23. 23. Import Substitution Versus Export Promotion • An economy’s progress: – Agriculture to manufacturing to services • Import Substitution: a development strategy that emphasizes domestic manufacturing of products that had been imported – Tariffs and quotas
    24. 24. Import Substitution Versus Export Promotion • Why do this? – The “What to Produce” question is answered – To protect “Infant Industries” – Favored domestic industries • Problems? – Erases specialization and comparative advantage – Replace low-cost foreign goods with high-cost domestic goods – Often domestic production failed to be successful when shielded from foreign competition
    25. 25. Import Substitution Versus Export Promotion • Export promotion concentrates on producing for the export market. – The emphasis is on comparative advantage and trade expansion rather than on trade restriction. – The force is on producers becoming more efficient in order to compete in world markets
    26. 26. Foreign Aid • Foreign aid is any international transfer made on concessional terms for the purposes of promoting economic development – Grants – Loans • Concessional Loan- low interest rates, longer repayment periods, or grace periods during which repayments are reduced or even waived • Bilateral: Country-to-Country aid • World Bank: multilateral infrastructure • IMF: multilateral balance of payments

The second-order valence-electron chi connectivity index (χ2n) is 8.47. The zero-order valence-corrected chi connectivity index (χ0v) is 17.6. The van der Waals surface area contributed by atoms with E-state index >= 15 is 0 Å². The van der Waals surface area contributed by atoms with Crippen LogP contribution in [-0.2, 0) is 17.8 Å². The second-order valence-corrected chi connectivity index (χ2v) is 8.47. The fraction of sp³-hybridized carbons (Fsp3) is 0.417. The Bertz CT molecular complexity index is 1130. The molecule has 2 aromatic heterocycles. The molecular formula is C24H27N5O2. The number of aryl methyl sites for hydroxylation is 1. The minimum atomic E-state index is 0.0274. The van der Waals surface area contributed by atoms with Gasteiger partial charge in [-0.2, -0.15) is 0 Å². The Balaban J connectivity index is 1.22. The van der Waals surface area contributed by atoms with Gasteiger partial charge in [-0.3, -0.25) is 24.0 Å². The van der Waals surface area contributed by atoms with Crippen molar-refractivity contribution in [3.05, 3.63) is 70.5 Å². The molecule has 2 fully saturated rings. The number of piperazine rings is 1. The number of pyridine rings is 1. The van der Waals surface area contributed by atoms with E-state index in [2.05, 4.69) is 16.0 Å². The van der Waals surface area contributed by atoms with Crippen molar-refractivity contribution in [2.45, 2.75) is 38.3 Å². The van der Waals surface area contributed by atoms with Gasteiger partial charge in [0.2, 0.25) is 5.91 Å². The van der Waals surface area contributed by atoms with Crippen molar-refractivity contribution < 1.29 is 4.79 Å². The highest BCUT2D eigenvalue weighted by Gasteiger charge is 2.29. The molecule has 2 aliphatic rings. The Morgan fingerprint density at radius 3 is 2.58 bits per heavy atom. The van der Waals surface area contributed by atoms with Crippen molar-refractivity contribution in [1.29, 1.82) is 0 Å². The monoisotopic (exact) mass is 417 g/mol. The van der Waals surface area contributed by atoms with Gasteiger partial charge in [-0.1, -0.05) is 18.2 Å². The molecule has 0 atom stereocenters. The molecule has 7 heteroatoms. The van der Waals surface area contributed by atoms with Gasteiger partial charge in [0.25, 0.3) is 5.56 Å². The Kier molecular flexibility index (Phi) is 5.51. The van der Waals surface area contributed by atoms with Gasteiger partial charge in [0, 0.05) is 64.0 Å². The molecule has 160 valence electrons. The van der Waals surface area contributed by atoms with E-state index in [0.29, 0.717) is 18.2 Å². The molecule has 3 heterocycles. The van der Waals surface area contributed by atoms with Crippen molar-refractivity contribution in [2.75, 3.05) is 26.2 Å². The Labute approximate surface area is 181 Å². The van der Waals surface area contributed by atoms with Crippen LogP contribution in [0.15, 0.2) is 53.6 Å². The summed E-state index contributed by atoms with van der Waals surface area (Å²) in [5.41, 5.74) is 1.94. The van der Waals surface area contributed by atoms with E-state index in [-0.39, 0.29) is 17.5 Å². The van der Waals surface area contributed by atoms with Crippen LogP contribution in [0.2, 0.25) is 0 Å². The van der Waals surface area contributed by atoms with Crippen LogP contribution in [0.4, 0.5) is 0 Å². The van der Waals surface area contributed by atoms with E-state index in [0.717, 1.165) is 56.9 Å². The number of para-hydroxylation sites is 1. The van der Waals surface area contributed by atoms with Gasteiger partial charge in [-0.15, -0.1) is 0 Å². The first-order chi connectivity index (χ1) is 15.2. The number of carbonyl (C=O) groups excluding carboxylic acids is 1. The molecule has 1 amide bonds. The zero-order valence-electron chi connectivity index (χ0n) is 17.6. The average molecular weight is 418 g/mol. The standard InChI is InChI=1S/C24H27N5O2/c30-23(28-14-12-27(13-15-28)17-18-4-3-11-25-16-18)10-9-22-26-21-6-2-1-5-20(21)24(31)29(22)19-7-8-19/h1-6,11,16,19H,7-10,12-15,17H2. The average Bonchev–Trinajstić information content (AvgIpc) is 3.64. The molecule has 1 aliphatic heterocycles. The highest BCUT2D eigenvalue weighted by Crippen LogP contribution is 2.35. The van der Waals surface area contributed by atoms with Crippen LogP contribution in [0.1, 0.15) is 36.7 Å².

27. 27. Does Foreign Aid Promote Economic Development? OR
    28. 28. Does Foreign Aid Promote Economic Development? • It does provide additional purchasing power, but it is unclear if it supplements domestic saving, thus increase investment!
    29. 29. Transitional Economies • Types of Economic Systems • Enterprises and Soft Budget Constraints – Soft budget constraint: the budget condition faced by socialist enterprises that are subsidized if they lose money • Inefficient uses of resources, non-responsive to demand and supply changes, changes in prices by central planners and not the market forces
    30. 30. Institutions and Economic Development How do they work?
    31. 31. The Big Bang Versus Gradualism • Gradualism ( the bottom-up approach): an approach to moving gradually from a centrally planned to a market economy by establishing markets at the most decentralized level first, such as on a small farms or in light industry – China • Big Bang Theory: the argument that the transition from a centrally planned to a market economy should be broad and swift, taking place in a matter of months
    32. 32. Privatization • Privatization is the process of turning public enterprise into private enterprises. – Cannot be accomplished overnight